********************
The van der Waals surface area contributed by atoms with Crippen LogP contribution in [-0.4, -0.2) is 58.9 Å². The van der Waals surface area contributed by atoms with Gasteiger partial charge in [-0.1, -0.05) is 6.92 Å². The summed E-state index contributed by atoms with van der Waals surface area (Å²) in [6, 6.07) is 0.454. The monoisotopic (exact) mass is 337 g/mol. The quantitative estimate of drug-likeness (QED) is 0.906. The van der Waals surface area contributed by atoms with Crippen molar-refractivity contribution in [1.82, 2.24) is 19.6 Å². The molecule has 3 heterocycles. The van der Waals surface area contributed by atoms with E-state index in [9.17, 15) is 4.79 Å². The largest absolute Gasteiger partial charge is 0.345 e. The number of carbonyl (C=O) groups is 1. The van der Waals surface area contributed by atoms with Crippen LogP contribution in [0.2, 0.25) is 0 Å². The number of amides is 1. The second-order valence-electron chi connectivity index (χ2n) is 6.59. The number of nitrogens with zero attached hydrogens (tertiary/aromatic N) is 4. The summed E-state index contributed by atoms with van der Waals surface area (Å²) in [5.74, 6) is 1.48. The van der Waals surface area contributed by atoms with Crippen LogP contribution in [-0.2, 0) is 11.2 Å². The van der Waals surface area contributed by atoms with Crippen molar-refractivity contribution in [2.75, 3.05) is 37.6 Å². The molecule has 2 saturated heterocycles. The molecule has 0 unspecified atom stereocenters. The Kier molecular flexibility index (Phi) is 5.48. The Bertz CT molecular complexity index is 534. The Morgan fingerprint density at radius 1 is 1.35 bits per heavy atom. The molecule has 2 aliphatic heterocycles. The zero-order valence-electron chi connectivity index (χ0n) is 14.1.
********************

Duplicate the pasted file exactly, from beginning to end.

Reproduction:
The van der Waals surface area contributed by atoms with Crippen LogP contribution in [-0.4, -0.2) is 58.9 Å². The van der Waals surface area contributed by atoms with Gasteiger partial charge in [-0.1, -0.05) is 6.92 Å². The summed E-state index contributed by atoms with van der Waals surface area (Å²) in [6, 6.07) is 0.454. The monoisotopic (exact) mass is 337 g/mol. The quantitative estimate of drug-likeness (QED) is 0.906. The van der Waals surface area contributed by atoms with Crippen molar-refractivity contribution in [1.82, 2.24) is 19.6 Å². The molecule has 3 heterocycles. The van der Waals surface area contributed by atoms with E-state index in [9.17, 15) is 4.79 Å². The largest absolute Gasteiger partial charge is 0.345 e. The number of carbonyl (C=O) groups is 1. The van der Waals surface area contributed by atoms with Crippen LogP contribution in [0.2, 0.25) is 0 Å². The number of amides is 1. The second-order valence-electron chi connectivity index (χ2n) is 6.59. The number of nitrogens with zero attached hydrogens (tertiary/aromatic N) is 4. The summed E-state index contributed by atoms with van der Waals surface area (Å²) in [5.74, 6) is 1.48. The van der Waals surface area contributed by atoms with Crippen LogP contribution in [-0.2, 0) is 11.2 Å². The van der Waals surface area contributed by atoms with Crippen molar-refractivity contribution in [2.75, 3.05) is 37.6 Å². The molecule has 2 saturated heterocycles. The molecule has 0 unspecified atom stereocenters. The Kier molecular flexibility index (Phi) is 5.48. The Bertz CT molecular complexity index is 534. The Morgan fingerprint density at radius 1 is 1.35 bits per heavy atom. The molecule has 2 aliphatic heterocycles. The zero-order valence-electron chi connectivity index (χ0n) is 14.1.